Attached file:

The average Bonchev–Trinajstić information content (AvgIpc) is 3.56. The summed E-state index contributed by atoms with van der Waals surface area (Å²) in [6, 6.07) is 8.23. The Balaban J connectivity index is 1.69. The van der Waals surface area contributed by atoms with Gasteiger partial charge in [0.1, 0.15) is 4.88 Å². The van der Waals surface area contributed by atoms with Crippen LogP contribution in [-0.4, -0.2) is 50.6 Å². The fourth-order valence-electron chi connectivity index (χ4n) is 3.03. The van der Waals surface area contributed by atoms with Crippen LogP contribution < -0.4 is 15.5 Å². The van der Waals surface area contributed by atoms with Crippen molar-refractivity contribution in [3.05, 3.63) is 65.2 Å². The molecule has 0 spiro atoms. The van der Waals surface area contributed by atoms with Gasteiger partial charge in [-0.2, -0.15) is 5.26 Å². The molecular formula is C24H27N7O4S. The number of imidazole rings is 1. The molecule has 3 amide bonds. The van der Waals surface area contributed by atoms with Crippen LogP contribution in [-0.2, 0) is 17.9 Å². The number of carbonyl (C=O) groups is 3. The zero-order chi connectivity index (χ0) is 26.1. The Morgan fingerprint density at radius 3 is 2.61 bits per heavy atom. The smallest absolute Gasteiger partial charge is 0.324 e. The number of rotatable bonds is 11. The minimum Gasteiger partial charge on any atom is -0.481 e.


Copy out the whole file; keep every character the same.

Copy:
The average Bonchev–Trinajstić information content (AvgIpc) is 3.56. The summed E-state index contributed by atoms with van der Waals surface area (Å²) in [6, 6.07) is 8.23. The Balaban J connectivity index is 1.69. The van der Waals surface area contributed by atoms with Gasteiger partial charge in [0.1, 0.15) is 4.88 Å². The van der Waals surface area contributed by atoms with Crippen LogP contribution in [-0.4, -0.2) is 50.6 Å². The fourth-order valence-electron chi connectivity index (χ4n) is 3.03. The van der Waals surface area contributed by atoms with Crippen LogP contribution < -0.4 is 15.5 Å². The van der Waals surface area contributed by atoms with Crippen molar-refractivity contribution in [3.05, 3.63) is 65.2 Å². The molecule has 0 spiro atoms. The van der Waals surface area contributed by atoms with Gasteiger partial charge in [-0.2, -0.15) is 5.26 Å². The molecular formula is C24H27N7O4S. The number of imidazole rings is 1. The molecule has 3 amide bonds. The van der Waals surface area contributed by atoms with Crippen LogP contribution in [-0.2, 0) is 17.9 Å². The number of carbonyl (C=O) groups is 3. The zero-order chi connectivity index (χ0) is 26.1. The Morgan fingerprint density at radius 3 is 2.61 bits per heavy atom. The smallest absolute Gasteiger partial charge is 0.324 e. The number of rotatable bonds is 11. The minimum Gasteiger partial charge on any atom is -0.481 e.